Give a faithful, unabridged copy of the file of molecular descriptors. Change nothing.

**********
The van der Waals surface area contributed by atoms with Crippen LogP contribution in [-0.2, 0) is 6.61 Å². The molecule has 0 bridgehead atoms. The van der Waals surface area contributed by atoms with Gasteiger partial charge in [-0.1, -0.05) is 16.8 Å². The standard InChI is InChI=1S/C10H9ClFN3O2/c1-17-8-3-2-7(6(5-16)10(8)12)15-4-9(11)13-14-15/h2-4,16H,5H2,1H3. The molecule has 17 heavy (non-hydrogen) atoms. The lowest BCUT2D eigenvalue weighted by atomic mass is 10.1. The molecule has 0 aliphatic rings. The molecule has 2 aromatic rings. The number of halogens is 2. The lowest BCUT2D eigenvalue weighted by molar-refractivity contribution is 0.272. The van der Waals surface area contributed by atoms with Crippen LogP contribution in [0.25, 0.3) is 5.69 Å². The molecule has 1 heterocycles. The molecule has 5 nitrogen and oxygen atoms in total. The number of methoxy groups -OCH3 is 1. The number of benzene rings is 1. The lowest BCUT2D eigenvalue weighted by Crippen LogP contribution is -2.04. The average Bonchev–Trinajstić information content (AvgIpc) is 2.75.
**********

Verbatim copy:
The van der Waals surface area contributed by atoms with Crippen LogP contribution in [-0.2, 0) is 6.61 Å². The molecule has 0 bridgehead atoms. The van der Waals surface area contributed by atoms with Gasteiger partial charge in [-0.1, -0.05) is 16.8 Å². The standard InChI is InChI=1S/C10H9ClFN3O2/c1-17-8-3-2-7(6(5-16)10(8)12)15-4-9(11)13-14-15/h2-4,16H,5H2,1H3. The molecule has 17 heavy (non-hydrogen) atoms. The lowest BCUT2D eigenvalue weighted by atomic mass is 10.1. The molecule has 0 aliphatic rings. The molecule has 2 aromatic rings. The number of halogens is 2. The lowest BCUT2D eigenvalue weighted by molar-refractivity contribution is 0.272. The van der Waals surface area contributed by atoms with Crippen LogP contribution in [0.25, 0.3) is 5.69 Å². The molecule has 1 heterocycles. The molecule has 5 nitrogen and oxygen atoms in total. The number of methoxy groups -OCH3 is 1. The number of benzene rings is 1. The lowest BCUT2D eigenvalue weighted by Crippen LogP contribution is -2.04. The average Bonchev–Trinajstić information content (AvgIpc) is 2.75.